CMO Australia recently celebrated their five-year anniversary and took the opportunity to reflect on how much marketing has changed in that timeframe. And oh boy has it changed!
From creation of the marketing cloud to data-driven everything to the rise of the chief customer officer, it’s no surprise that marketers have been in the midst of significant and lasting change.
The creation of the chief customer officer is particularly interesting, as it had substantial implications for the CMO role. Prior to the CCO, marketers never really thought about the end-to-end experience. But, somewhere amidst the data-driven marketing shift, customer experience professionals changed the dialogue and customer loyalty, retention and advocacy came to the forefront. This started in earnest in 2014 and this year has reached a crest.
The CCO allowed marketers to take on a broader, more strategic role and revert focus back to establishing an emotional connection with each consumer. As Nadia notes in the article linked above, marketers were focused on the acquisition of customers but didn’t necessarily have jurisdiction for the end-to-end experience. Now, with digital transformation flipping traditional rules on their head, we have seen an inherent shift in the way that organizations deliver value and form connections with customers.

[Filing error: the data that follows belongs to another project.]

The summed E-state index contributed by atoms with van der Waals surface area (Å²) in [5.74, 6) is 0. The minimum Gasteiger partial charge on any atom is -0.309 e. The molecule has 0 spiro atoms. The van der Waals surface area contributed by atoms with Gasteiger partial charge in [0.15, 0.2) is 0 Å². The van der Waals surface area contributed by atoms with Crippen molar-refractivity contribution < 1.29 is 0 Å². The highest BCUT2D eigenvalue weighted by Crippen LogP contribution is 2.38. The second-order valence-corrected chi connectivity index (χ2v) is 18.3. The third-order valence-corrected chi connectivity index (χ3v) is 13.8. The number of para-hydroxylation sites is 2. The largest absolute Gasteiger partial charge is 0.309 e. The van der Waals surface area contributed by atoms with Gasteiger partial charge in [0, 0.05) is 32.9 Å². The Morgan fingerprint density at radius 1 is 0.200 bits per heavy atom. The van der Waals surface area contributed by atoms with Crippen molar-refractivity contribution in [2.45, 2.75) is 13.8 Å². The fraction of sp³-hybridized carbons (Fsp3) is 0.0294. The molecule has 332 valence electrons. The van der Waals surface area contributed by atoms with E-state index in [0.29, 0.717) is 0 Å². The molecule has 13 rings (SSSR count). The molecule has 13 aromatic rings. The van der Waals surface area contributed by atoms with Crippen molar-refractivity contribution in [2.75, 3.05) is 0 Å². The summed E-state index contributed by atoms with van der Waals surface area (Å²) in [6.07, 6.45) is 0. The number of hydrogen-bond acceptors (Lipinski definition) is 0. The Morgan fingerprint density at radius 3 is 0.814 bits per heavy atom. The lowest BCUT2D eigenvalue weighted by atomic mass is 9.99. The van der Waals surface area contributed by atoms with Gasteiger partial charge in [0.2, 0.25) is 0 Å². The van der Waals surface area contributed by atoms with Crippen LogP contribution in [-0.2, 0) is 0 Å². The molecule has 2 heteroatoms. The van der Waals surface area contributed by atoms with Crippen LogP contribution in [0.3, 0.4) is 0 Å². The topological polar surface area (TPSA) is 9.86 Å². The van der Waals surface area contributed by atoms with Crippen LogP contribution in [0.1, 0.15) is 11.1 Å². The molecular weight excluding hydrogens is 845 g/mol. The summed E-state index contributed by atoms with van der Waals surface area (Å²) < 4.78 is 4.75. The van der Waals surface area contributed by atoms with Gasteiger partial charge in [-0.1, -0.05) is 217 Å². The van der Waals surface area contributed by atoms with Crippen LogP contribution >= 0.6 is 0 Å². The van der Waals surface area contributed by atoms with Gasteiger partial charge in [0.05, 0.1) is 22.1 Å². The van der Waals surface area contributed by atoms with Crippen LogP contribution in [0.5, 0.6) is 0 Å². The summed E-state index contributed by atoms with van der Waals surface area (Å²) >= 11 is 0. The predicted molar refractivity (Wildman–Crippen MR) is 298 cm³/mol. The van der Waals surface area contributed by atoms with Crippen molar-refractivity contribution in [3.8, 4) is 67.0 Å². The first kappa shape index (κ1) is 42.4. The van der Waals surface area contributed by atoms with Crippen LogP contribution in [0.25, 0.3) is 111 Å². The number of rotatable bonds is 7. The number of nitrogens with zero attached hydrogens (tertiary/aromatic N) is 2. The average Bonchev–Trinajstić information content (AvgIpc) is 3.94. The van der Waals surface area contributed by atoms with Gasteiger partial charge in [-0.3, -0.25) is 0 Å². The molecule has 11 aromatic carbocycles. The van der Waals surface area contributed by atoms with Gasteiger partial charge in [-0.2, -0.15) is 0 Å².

In this customer experience revolution, marketers have an imperative to gain trust, have a real-time, 360-degree view of the customer and deliver a holistic, digital-first customer experience. Just as the role of CMO changed drastically five years ago with the rise of marketing clouds, the role is undergoing another transformation today: now, there is nothing more important than building an emotional connection and personal relationship with each unique customer.
When I reflect on my own experience and try to pinpoint the biggest change in marketing tactics, it’s this: back then, it was what we did “to” customers. Now, it’s what we do “for” customers. Instead of extracting value, we are delivering value.
This calls for a re-structuring of organizations and a re-thinking of products and business models. To deliver continuous value to a connected customer requires deep insight into each point in the customer lifecycle. The ultimate goal is to discover needs and intent and map that to something of value that takes them to the next step in the journey.
In the shift to data-driven marketing, the human connection was lost. The focus turned to the sales opportunity rather than the customer. Things have changed. Our customers have changed. They seek trusted brand relationships and that’s what we’re here to help our customers do — connect with purpose.
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This post was first featured on LinkedIn, and is syndicated here with permission.